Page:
Only a few athletes (or people) in history know the life Tiger Woods has lived, and Michael Jordan is one of them. Jordan is one of the few that has matched Woods’ global fame so it was interesting to hear him talk about Big Cat in a recent interview with Cigar Aficionado.
“He in a transitional period,” Jordan said. “We athletes go through that. We have to be adults. We have to make sound decisions. He’s in a very unique situation. Tiger played at his peak somewhere towards the end of my career. What changed between that timeframe to now — social media, Twitter, all those types of things that have invaded the personality and personal time of individuals.
“I don’t know if I could have survived in this Twitter time where you don’t have the privacy you would want. What seems to be very innocent could always be misinterpreted.”
It really is a different time. The angst over Jordan doing a variety of things when he played (gambling, playing baseball, etc.) would have been monumental on social media. Can you imagine the photos that would have been taken?
As for what Woods accomplished on the course — 79 wins and 14 majors — Jordan has a unique perspective on that, too. He indirectly compared Woods’ relationship with Jack Nicklaus to his with Bill Russell. Nicklaus and Russell have more majors and NBA championships than Tiger and MJ, but does that mean they’re better?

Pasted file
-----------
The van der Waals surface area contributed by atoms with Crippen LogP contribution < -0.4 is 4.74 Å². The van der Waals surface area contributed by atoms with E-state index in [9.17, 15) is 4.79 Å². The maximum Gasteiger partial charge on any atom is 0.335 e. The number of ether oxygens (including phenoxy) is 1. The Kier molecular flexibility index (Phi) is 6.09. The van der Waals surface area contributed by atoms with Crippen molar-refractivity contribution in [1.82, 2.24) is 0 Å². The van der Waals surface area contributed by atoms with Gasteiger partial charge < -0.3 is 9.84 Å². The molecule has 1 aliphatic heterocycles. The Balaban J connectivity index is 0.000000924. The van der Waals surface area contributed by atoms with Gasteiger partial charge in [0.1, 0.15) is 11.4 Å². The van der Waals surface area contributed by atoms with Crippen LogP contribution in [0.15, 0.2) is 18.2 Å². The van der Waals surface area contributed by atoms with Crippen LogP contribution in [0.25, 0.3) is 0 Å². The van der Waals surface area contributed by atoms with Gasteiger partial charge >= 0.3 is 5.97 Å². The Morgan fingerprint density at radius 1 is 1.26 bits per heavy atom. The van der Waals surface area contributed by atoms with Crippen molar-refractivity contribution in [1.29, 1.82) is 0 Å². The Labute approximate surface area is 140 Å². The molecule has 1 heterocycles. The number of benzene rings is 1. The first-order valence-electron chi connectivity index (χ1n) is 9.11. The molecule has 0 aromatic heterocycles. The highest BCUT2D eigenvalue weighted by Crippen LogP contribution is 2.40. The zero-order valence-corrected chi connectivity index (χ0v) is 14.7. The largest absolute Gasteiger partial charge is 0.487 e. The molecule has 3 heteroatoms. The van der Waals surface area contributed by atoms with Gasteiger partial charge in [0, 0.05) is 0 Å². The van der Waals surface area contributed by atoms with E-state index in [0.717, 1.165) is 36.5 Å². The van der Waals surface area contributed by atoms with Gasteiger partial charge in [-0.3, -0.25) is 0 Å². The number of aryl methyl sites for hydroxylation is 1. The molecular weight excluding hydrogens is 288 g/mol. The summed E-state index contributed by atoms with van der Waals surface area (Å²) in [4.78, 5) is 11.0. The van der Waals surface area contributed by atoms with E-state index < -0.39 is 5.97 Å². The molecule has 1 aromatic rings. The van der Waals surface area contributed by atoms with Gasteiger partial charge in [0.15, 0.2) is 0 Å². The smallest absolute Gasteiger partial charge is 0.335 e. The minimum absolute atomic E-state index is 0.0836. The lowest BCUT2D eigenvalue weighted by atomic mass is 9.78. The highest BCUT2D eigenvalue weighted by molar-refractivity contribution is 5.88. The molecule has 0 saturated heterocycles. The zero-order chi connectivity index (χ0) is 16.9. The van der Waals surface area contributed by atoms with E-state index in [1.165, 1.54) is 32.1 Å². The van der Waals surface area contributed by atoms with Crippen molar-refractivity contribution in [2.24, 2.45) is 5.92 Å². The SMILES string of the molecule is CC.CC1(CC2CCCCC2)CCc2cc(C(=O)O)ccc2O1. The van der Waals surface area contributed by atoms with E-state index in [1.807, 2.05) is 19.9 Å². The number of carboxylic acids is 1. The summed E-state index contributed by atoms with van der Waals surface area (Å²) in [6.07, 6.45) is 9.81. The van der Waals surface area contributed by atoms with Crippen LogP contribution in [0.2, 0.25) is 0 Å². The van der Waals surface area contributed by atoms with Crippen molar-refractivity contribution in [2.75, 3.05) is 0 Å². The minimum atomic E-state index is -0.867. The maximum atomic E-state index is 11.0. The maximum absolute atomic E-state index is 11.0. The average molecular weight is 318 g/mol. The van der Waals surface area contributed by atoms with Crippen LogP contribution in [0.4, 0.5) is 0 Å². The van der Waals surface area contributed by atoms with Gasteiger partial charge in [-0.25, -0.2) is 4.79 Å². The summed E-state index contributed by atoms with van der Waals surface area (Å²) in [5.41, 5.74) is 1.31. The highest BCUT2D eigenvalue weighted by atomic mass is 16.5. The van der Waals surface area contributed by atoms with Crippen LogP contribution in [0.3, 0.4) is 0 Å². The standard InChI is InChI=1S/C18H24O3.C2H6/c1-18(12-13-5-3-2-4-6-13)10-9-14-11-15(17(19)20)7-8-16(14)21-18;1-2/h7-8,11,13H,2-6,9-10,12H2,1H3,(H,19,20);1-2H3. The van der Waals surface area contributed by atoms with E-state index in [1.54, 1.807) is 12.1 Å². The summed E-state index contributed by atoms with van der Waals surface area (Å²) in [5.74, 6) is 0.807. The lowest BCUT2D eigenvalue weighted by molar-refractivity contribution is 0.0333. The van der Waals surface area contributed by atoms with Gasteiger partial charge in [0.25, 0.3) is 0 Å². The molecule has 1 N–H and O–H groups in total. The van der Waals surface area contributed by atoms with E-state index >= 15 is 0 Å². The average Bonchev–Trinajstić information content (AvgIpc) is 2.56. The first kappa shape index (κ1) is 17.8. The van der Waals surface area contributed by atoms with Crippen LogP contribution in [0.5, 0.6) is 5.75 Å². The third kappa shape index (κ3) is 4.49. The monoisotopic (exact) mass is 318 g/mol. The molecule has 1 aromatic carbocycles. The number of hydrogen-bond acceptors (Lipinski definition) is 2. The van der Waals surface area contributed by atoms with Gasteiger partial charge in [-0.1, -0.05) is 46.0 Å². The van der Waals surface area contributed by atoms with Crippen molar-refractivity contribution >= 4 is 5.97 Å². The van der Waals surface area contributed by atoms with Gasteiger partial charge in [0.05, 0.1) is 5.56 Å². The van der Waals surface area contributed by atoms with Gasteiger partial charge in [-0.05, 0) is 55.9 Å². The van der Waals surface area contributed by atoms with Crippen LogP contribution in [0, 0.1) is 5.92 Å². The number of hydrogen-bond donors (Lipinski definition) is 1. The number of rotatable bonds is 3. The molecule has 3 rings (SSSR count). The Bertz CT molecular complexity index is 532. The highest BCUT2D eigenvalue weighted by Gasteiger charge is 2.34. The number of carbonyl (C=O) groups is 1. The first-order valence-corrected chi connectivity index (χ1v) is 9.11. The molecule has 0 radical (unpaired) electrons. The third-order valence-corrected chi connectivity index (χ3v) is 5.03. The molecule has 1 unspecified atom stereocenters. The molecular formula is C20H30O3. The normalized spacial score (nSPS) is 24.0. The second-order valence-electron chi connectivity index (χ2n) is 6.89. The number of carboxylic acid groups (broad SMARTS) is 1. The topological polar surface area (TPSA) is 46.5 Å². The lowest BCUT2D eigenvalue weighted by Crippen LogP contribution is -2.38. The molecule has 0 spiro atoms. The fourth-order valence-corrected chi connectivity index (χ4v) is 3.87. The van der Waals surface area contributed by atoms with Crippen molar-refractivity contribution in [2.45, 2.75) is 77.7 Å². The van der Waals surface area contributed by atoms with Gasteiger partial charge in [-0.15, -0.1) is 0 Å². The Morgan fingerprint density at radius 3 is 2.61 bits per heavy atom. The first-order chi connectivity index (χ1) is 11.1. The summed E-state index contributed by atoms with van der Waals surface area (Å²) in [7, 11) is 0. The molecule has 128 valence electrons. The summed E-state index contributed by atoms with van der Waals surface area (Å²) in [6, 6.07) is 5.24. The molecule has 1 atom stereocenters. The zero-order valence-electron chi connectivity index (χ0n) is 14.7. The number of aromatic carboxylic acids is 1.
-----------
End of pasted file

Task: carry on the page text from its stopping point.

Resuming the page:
“You’re never going to say who’s the greatest of all time,” Jordan said. “That’s more for PR, for selling stories and getting hype. To say one is greater than the other is a little bit unfair. How much impact did each change or evolve the game? Tiger evolved it to where it crossed a lot of different boundaries.
“I think they’re both great. I would never say one is greater than the other.”
Jordan might not, but Golf Channel’s Brandel Chamblee did recently on Shane Bacon’s podcast.
“We saw somebody twice as good (as Nicklaus),” Chamblee said. “Jack is the greatest major champion of all time, but Tiger Woods played by far the best golf.”
Chamblee cited Woods’ win rate (25 percent — Nicklaus’ was 12 percent), his average margin of blowout victory in a major (10 strokes to 5 strokes) and his 14 straight wins at majors with a 54-hole lead as evidence of his claim. It’s really compelling, and you should listen to it.
Wink of the CBS eye to FTW